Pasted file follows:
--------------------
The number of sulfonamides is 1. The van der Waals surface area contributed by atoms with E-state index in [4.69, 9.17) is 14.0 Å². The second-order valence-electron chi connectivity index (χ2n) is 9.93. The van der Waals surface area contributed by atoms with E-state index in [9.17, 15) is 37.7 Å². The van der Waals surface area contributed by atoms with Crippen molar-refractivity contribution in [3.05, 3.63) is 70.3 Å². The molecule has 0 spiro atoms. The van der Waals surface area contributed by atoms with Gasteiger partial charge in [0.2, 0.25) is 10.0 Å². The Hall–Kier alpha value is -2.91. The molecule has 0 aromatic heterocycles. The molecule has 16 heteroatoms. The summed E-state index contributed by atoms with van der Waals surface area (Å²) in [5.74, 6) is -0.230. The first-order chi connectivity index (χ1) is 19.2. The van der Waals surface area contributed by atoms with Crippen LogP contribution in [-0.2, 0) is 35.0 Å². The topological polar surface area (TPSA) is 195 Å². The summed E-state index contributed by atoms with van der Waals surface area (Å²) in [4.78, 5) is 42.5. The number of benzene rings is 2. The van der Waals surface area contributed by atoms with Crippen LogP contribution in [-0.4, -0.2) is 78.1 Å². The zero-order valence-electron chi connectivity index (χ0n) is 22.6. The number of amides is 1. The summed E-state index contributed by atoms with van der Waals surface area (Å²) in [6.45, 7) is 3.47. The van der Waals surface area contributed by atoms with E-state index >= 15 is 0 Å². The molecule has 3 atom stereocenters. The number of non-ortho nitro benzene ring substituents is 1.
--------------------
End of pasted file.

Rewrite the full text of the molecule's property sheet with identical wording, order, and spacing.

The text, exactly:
The number of sulfonamides is 1. The van der Waals surface area contributed by atoms with E-state index in [4.69, 9.17) is 14.0 Å². The second-order valence-electron chi connectivity index (χ2n) is 9.93. The van der Waals surface area contributed by atoms with E-state index in [9.17, 15) is 37.7 Å². The van der Waals surface area contributed by atoms with Crippen molar-refractivity contribution in [3.05, 3.63) is 70.3 Å². The molecule has 0 spiro atoms. The van der Waals surface area contributed by atoms with Gasteiger partial charge in [0.2, 0.25) is 10.0 Å². The Hall–Kier alpha value is -2.91. The molecule has 0 aromatic heterocycles. The molecule has 16 heteroatoms. The summed E-state index contributed by atoms with van der Waals surface area (Å²) in [5.74, 6) is -0.230. The first-order chi connectivity index (χ1) is 19.2. The van der Waals surface area contributed by atoms with Crippen LogP contribution in [-0.2, 0) is 35.0 Å². The topological polar surface area (TPSA) is 195 Å². The summed E-state index contributed by atoms with van der Waals surface area (Å²) in [4.78, 5) is 42.5. The number of benzene rings is 2. The van der Waals surface area contributed by atoms with Crippen LogP contribution in [-0.4, -0.2) is 78.1 Å². The zero-order valence-electron chi connectivity index (χ0n) is 22.6. The number of amides is 1. The summed E-state index contributed by atoms with van der Waals surface area (Å²) in [6.45, 7) is 3.47. The van der Waals surface area contributed by atoms with E-state index >= 15 is 0 Å². The molecule has 3 atom stereocenters. The number of non-ortho nitro benzene ring substituents is 1.